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Leaving all of your cares behind to go on vacation is something that most of us love to do. But if you’re not careful, that relaxing trip can create of lot of stress in your life once it’s over. If you go into debt to finance your vacation plans, your budget and credit scores could suffer the consequences of that decision.

On a positive note, it is possible to enjoy all of the fun a vacation has to offer without a post-travel debt hangover. Keep reading for five expert tips you can use to plan for a debt-free vacation.

1. Save a little every month.

The best way to avoid going into debt when you go on vacation is to save money in advance for your trip. Start by taking a look at your monthly budget, and determine how much extra cash you are comfortable putting back for a future trip. A personal finance app can help you navigate this process if you don’t already have a preferred budgeting system in place.

It’s okay to start small if you need to when it comes to saving for your budget. Just $20 per week adds up to $1,040 over the course of a year. We’ll cover other ways you can add to your vacation savings fund below.

2. Create a dedicated savings account.

When you’re saving money with a specific purpose in mind, it’s helpful to stash your cash in a separate savings account. Removing your vacation fund from your general checking account makes it less tempting to spend the money on something else.

You can even store your money in a high-yield savings account. These savings accounts may earn a higher annual percentage yield (APY), and could give your money the opportunity to grow at a faster rate.

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3. Supercharge your savings efforts.

In addition to saving a little cash each month, you may be able to find other ways to supplement your vacation budget. Here are a few examples.

  • Tax refunds, bonuses and gifts could all represent opportunities to add more money to your vacation fund.
  • Consider selling unused items or picking up a side hustle to earn extra cash if your schedule allows.
  • Search for ways to reduce your monthly expenses.

Of course, you may opt to accomplish other financial goals with the savings or extra earnings you receive—like paying down debt or establishing an emergency savings account. But, depending on your financial situation, you might be able to divert some of that cash toward your vacation fund too.

4. Earn free travel and cash rewards.

Credit card companies and banks frequently compete with each other to win your business. And they may be willing to offer valuable rewards to entice you to choose their brand over a competitor. With the right strategy in place, you can earn free travel in several different ways.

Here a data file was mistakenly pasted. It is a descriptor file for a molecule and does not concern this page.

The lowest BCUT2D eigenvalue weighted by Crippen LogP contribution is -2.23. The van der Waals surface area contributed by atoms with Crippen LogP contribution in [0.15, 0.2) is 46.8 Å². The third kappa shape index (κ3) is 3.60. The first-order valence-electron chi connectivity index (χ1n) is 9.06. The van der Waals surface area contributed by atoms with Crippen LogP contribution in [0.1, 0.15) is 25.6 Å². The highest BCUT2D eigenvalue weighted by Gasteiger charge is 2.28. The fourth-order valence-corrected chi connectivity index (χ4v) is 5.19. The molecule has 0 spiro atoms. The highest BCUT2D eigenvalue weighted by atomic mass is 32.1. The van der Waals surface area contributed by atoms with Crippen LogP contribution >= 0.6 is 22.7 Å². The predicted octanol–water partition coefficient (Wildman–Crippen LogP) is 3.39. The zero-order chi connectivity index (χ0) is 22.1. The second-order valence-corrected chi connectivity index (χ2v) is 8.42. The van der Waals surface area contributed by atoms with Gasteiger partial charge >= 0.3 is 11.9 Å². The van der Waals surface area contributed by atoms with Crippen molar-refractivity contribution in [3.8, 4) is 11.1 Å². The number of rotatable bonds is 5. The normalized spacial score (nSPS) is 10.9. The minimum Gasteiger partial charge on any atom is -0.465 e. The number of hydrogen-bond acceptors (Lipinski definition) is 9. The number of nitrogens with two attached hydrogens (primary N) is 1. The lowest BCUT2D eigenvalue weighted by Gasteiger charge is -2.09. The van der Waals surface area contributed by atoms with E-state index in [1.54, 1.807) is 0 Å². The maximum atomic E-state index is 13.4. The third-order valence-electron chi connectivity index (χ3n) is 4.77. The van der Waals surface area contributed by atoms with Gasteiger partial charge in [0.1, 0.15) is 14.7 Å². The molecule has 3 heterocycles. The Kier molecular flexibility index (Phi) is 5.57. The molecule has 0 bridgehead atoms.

• Qualify for new credit card sign-up bonuses.
  • Use rewards credit cards to earn points, miles or cash back on everyday purchases.
  • Open a new bank account and take advantage of new customer bank bonuses.
  • Sign up for loyalty programs.

Some sign-up bonuses and rewards rates can be very generous. New cardholder bonuses from the Chase Sapphire Preferred® Card, Chase Sapphire Reserve® card, Marriott Bonvoy BoldTM Credit Card  and Capital One® Venture® Rewards Credit Card can help you get to your travel destination for free or at the very least, on a discount.

Just remember to proceed caution where credit card rewards are concerned. If you don’t pay your full balance each month, you could incur some expensive interest charges. Interest fees can negate the value of any rewards you earn. And a high credit card utilization rate could damage your credit score too. Manage your accounts wisely, however, and it’s possible to have many credit cards and still maintain a great credit score.

5. Create a travel budget.

Before your vacation arrives, it’s important to plan how you’ll spend the money you’ve set aside for your trip. Depending on the type of trip you’re planning, you may need to prepare for a number of travel-related expenses like:

  • Airfare
  • Lodging
  • Gas
  • Rental Car
  • Ride Share or Taxi Fares
  • Meals
  • Entertainment
  • Shopping

It’s a good idea to incorporate some extra miscellaneous funds into your travel budget too. Doing so gives you freedom to make a few spontaneous purchases. If you want to remove some of the uncertainty from your vacation budget, you could also consider all-inclusive resorts or travel packages.

Bottom Line

Planning ahead for a debt-free vacation doesn’t have to be a restrictive process. In fact, it can be fun to figure out ways to enhance your vacation budget with free airline miles, credit card rewards and other travel freebies. And if you know that you won’t have to face a pile of vacation debt when you return home, your temporary break from reality can be that much more enjoyable.

ML

Michelle Lambright Black

Michelle Black is founder of CreditWriter.com and HerCreditMatters.com. Michelle is a leading credit card journalist with over a decade and a half of experience in the financial industry. She’s an expert on credit reporting, credit scoring, identity theft, budgeting, small business, and debt eradication. Michelle is also a certified credit expert witness and personal finance writer.